So when people back home tell me: “Oh good for you, sweety. You are changing the world. Go change the lives of those Africans. You will be so good for them. They are so lucky to have you there to empower them.” I am infuriated. Not only are there so many things wrong with this western-centric mindset, but I can’t believe this mindset is still being propagated in the United States when we have the means to know differently.
Firstly, my goal while I am here is to develop relationships and encourage my students to pursue the very best in themselves and in their society. By the end of my fellowship, I may have only impacted one student or one teacher, and it would have been well-worth my hard-work and dedication. The reality of international development is that I may never see my efforts come to fruition, or see the impact of my work.
Which leads me to the “changing the world” part of that phrase. The reality of international development is that the most sustainable developmental work comes from creating relationships with the local people and equipping local leaders with the agency to address the problems that they themselves see in their community. So when international agencies and donors seek immediate outcomes and data tables proving their work is “doing good,” often workers on the ground are rushed to find immediate solutions instead of meeting with community leaders and members to strategize the best answers to the community’s problems. An organization that combats the normal metholodogy of foreign aid is Mocha Club, and I highly recommend you look them up to see what this proces looks like.
Next sentence: “Go change the lives of those Africans.” Africa is a HUGE continent. HUGE HUGE HUGE. Congolese and Kenyans are so different in mannerisms, opinions and speech than Rwandans, and they are neighboring countries! You can not group Africans into a category. There are Rwandans, Nigerians, Egyptians, Moroccans, South Africans, and 49 more nationalities with people who have drastically different cultures and mindsets.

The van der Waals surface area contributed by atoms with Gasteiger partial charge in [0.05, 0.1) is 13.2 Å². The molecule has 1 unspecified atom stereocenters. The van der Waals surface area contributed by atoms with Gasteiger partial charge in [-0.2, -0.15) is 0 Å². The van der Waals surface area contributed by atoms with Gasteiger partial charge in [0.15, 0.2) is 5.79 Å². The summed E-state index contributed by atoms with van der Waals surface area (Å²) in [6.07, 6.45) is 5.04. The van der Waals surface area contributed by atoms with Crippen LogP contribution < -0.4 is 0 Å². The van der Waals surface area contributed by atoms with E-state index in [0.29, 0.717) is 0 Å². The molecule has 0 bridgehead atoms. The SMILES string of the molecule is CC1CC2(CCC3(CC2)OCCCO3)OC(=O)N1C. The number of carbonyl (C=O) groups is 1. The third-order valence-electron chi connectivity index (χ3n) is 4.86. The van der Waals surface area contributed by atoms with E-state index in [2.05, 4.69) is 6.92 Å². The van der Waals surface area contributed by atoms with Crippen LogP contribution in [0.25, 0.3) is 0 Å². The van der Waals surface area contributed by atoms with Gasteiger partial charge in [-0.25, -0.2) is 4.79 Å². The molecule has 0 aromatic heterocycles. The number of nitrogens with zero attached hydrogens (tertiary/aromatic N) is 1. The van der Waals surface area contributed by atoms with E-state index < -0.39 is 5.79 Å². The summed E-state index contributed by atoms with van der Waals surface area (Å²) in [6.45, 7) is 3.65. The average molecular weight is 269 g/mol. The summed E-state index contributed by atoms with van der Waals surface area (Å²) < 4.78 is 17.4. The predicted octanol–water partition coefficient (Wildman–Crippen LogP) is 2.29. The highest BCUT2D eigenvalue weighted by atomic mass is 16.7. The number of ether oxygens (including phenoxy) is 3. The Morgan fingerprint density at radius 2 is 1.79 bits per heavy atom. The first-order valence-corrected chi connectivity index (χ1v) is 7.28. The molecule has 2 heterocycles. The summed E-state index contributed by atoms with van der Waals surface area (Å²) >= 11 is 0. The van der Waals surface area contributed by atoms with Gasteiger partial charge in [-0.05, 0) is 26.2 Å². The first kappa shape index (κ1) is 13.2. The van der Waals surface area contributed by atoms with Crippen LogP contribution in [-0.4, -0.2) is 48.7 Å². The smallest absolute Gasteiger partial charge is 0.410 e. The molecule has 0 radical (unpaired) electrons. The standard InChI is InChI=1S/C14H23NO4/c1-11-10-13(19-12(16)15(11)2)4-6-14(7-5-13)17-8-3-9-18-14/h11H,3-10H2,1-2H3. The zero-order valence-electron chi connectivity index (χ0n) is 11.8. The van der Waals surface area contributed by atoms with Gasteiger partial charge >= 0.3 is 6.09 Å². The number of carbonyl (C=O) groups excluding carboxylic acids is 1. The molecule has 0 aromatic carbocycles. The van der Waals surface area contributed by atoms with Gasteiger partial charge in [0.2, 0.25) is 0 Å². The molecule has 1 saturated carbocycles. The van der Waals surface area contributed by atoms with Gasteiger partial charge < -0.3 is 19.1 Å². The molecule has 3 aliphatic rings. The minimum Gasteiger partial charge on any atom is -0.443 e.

Lastly, I have a problem with the word “empowerment.” This word has been consistently misused in the field of international development and foreign aid. Counterpart International said it best in their recent article, “Banning the Phrase ‘Empowering Others’”:
“Empowering is giving authority or power to someone to do something. International development organizations do not have power to give to citizens. And talking about us as an organization empowering people robs them of their agency to take control of their own lives and claim their rights.”
What if as Western nations we stopped using the word empowerment, and began to support leaders in communities to obtain transformative agency that would equip others with the means to change their OWN lives? What would we call that? Possibly, it would simply be called sharing resources, education and opportunities? Maybe we would see the real solution to be participating in humanity by seeking peace, security and happiness for all. What do you think?
I hope this blog post sparks a new conversation between you and your family members and friends. I encourage you to bravely seek your own voice but to never lose sight of practicing empathy for those in your life who have contrary opinions to yourself. Once you find your voice, encourage others to find theirs! It’s a big ask, but you won’t be alone; I’ll be working on it with you. And with time we may just be able to create small seeds of change and steer the conversation of development towards new directions.
On the bus ride from Kigali to Rwamagana.
On Safari in Akagera Game Park!
Visiting the Kibungo Girl’s Soccer Team!
Helping my friend Lily set up at the market.
My host sister.
With my host mama, Laura.
Visiting a friend’s home, Jean Claudine, with my friend Meredith.
A Sunday afternoon in Kigali.
Leading the first Drama Club at RLS!